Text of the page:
By Mark Isaiah David
Whether you love or hate the iPhone, its impact is undeniable — on an individual’s habits, purchasing trends of whole generations, and even the development of the tech industry as a whole.
We’ve written before about how the iPhone made several features ubiquitous: threaded texting, banishment of the tactile keyboard and stylus, proliferation of apps, ‘jailbreaking’ as a household thing, leveling-up the bling of your phone, multi-touch technology good enough for toddlers, even the trend of batteries lasting only a day.
But more than technological innovations, the iPhone also changed our behavior. For example:
Lengthy Bathroom Breaks
The things we used to do in the bathroom used to be quick – you come in, you do your business, and you go out. But now, we play endless games, watch YouTube videos, browse social media, maybe even catch up on our shows while we’re in the bathroom. We go out only when our battery’s empty or when we’re already late to where we’re going.
Lining up overnight to buy a gadget used to sound insane – now it’s just the norm whenever a new iPhone is about to be launched. Even without a substantial discount or the novelty of having a limited edition model, the manufactured trendiness of Apple is able to convince people that there’s value in being a Day-1 adopter.
The iPhone contributed to the rise of a new economy: we now have services (ride-sharing, online shopping, and even food delivery, to name a few) nowhere near as prevalent as it was 10 years ago. Savvy entrepreneurs can even capitalize on the ubiquity of smartphones to forego the traditional expenses of building a business (such as conventional offices and stores) and do things much more cheaply.
Connecting to the internet used to be a thing you prayed for while your dial-up makes its horrible screeching sound. Now, we have an always-on, always-connected handy device in our back pockets. With it comes several behavioral changes: we rarely get lost anymore (thank you, GPS!), settling bets and looking for information became instantaneous due to the power of Google search, unending notifications made driving more dangerous, and we don’t even need to bring our own music with us since Spotify has a library we barely scratch.
Undeniably, the iPhone was integral in making ‘selfie’ an actual dictionary term. Like it or hate it, selfie-taking is now an omnipresent behavior – a habit virtually unthinkable before smartphones became a thing. Corollary to this, of course, is the rise of photo-taking and video-taking habit. Now, everyone documents everything – even the blandest of activities/event get its own album on their Facebook feed.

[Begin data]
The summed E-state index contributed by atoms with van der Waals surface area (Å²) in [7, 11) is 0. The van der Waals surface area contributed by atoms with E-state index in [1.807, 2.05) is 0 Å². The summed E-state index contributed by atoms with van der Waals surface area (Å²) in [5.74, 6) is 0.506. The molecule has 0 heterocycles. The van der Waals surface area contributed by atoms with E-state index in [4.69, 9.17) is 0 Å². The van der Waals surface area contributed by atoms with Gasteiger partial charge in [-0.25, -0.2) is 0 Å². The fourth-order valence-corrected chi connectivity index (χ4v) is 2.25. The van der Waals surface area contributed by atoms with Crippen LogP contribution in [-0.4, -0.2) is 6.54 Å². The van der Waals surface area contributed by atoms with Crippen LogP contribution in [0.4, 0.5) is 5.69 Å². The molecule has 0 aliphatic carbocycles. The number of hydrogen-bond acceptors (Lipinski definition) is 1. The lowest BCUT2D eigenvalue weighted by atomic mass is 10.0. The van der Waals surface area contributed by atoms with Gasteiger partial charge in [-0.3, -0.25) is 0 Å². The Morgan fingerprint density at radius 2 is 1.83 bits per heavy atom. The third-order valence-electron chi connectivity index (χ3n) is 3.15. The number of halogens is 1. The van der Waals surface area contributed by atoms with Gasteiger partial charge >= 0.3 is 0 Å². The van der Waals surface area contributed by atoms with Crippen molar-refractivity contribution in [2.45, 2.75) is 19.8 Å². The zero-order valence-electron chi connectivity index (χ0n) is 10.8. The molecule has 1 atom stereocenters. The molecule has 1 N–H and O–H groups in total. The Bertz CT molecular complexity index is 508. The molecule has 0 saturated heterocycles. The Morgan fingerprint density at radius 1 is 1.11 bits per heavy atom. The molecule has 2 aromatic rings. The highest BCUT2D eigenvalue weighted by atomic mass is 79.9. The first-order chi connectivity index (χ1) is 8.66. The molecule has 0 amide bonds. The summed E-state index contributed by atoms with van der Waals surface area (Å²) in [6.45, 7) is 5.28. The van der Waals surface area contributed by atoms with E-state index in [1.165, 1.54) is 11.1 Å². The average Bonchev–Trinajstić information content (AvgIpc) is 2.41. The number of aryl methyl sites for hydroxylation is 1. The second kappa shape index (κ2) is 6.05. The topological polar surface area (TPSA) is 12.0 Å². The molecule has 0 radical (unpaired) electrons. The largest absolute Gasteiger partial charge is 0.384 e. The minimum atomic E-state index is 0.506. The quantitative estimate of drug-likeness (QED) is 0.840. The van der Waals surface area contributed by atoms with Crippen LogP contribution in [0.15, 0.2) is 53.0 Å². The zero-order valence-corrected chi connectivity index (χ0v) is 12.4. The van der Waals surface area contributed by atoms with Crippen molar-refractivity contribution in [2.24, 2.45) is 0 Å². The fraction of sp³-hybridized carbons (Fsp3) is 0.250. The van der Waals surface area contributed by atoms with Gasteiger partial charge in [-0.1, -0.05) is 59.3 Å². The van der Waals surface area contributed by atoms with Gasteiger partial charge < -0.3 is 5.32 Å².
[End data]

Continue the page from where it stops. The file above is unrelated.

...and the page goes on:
Mobile phone gaming used to be clunky – I remember trying to play this simple RPG game on my Symbian-powered phone but it was just so painful and woefully awkward. Even Nokia’s bet for mobile gaming – the N-Gage – failed outlandishly.
Today, smartphone gaming rakes in billions and billions of dollars. And no longer are players limited to crappy simplistic games. Nowadays, even big studios create mobile versions of their strongest titles to get their share of that ever-increasing mountain of gaming gold. For small, independent players, this gaming revolution is also a godsend. Even a game made by just one guy can earn serious money – thanks to the App Store and the millions of potential players looking for the next Flappy Bird.
Eben Upton, creator and founder of Raspberry Pi, further argues that the iPhone “established beyond doubt that mobile phones needed graphics processing units (GPUs); within a year or two of its launch, mobile phone chips without them (even for low-end handsets) were effectively unsaleable.”
It’s hard to fully quantify the changes that the iPhone brought to our lives – it’s just so big, so fundamental, and so unexpected. And it’s not even done yet.
With the new iPhone X, we can expect more changes in the future. While wireless charging, augmented reality, and facial recognition technology have been around for a while now, the legion of Apple fans willing to pay exorbitant amounts to get the new device would ensure that these tech would be more pervasive than ever. And like before, these ‘new’ tech would birth curious technologies and behavior. In the future, having your phone connected to a WiFi network might automatically charge your device. Girls might need to wear less make-up so that their phones will recognize them when they wake up in the morning. We might spice up our Skype calls with fun augmented reality backgrounds. The future may be uncertain – but it’s a safe bet that the iPhone will continue to play a big role in our lives.